This study was nested within a randomized, controlled trial of quality improvement practices to reduce the incidence of bronchopulmonary dysplasia. Patients were eligible for the study if they had been born in a National Institute of Child Health and Human Development Neonatal Research Center, with a birth weight of <1250 g, between May 2001 and May 2002. Within the trial, extensive data on oxygen treatment practices were collected for 1508 enrolled infants. At postmenstrual ages of 35 to 37 weeks, 209 infants were tested with a timed oxygen reduction to room air, to determine their oxygen saturation in room air. Detailed methods were reported previously.5, 6 Briefly, infants were challenged if supplemental oxygen levels were <30% at rest with oxygen saturation between 90% and 96% or were ≥30% with saturation of >96%. For infants receiving oxygen through hoods, oxygen was weaned in 2% increments. For infants receiving oxygen through nasal cannulae, flow was weaned initially in increments (for flow of 1.0–2.0 L/minute, increments of 0.5 L/minute; for flow of 0.1–0.99 L/minute, increments of 0.1 L/minute), and then oxygen concentrations were reduced to those of room air in increments of 20%. Cannulae were removed from the nares for the remainder of the challenge. There were 2 methods of passing during the room air observation phase, ie, a rapid pass and a pass after full monitoring. Rapid pass criteria were met with successful weaning to room air with all saturation values being ≥96% for 15 minutes. If the saturation values were 90% to 95%, then the infant was monitored for 30 minutes with room air; a pass was defined when all saturation values exceeded 90% in that 30-minute period.
Two hundred nine infants were challenged. Twenty-two infants were excluded from analysis because they were treated with oxygen through a hood or had incomplete information. Therefore, data for 187 (91%) of the 209 infants who were receiving oxygen supplementation through nasal cannulae were included in this study (birth weight: 843 ± 186 g, mean ± SD; gestational age: 26.3 ± 1.8 weeks; weight at time of study: 2014 ± 369 g).
For all neonates who were receiving oxygen through nasal cannulae, effective Fio2 values were calculated with the equations described by Benaron and Benitz,1 as modified by the STOP-ROP study investigators4 (Tables 1 and 2). A hypothetical neonate weighing 2.0 kg with nasal cannula flow of 0.03 L/minute and 30% oxygen concentration is used to illustrate the use of Tables 1 and 2. In Table 1, weight and flow are compared and yield a factor of 2. In Table 2, the factor of 2 is combined with the oxygen concentration of 30% to yield a predicted effective Fio2 of 0.21. In their calculations, Benaron and Benitz1 assumed the following constant variables: nasal flow is constant over the inspiratory cycle, the upper airway does not serve as a reservoir, the inspiration time is 0.3 seconds, and the tidal volume is 5.0 mL/kg. To assess the value of knowing the effective Fio2, the outcome of the room air challenge was compared with the effective Fio2 received before the challenge.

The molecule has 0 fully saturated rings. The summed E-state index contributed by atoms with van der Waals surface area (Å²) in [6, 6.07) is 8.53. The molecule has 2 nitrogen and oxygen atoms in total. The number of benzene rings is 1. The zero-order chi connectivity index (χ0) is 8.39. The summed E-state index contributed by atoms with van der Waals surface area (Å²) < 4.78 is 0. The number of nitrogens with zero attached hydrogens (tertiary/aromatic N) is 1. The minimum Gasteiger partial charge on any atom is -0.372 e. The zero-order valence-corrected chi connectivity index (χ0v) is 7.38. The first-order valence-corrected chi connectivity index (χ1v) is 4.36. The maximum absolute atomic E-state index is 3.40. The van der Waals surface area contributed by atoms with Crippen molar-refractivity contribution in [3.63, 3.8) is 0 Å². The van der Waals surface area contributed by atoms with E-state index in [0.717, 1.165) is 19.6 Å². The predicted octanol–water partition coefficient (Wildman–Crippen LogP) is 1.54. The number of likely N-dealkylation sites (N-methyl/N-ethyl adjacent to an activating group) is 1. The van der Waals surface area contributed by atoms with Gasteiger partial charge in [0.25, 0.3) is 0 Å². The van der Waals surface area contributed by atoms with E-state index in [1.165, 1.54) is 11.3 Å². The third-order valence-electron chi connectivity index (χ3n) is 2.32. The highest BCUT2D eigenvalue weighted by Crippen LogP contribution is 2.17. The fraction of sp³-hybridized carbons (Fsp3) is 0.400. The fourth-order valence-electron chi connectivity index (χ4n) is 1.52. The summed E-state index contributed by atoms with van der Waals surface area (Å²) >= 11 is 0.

The institutional review boards at the 17 participating centers approved the physiologic definition of bronchopulmonary dysplasia protocol. Parental consent was obtained as required by local institutional review board policies. Continuous variables are described as mean and SD. Group differences in continuous measures were compared with Student's t test and analysis of variance. Categorical variables were assessed with frequency distributions, and group differences were compared with the χ2 test. To determine the ability of the effective Fio2 to predict the success of weaning to room air, logistic regression equations were constructed. Candidate predictor variables included gender, birth weight, gestational age, weight at the time of study, saturation before challenge, and effective Fio2. Various effective Fio2 levels and combinations of prechallenge effective Fio2 and saturation were assessed for their ability to predict successful passing of the challenge.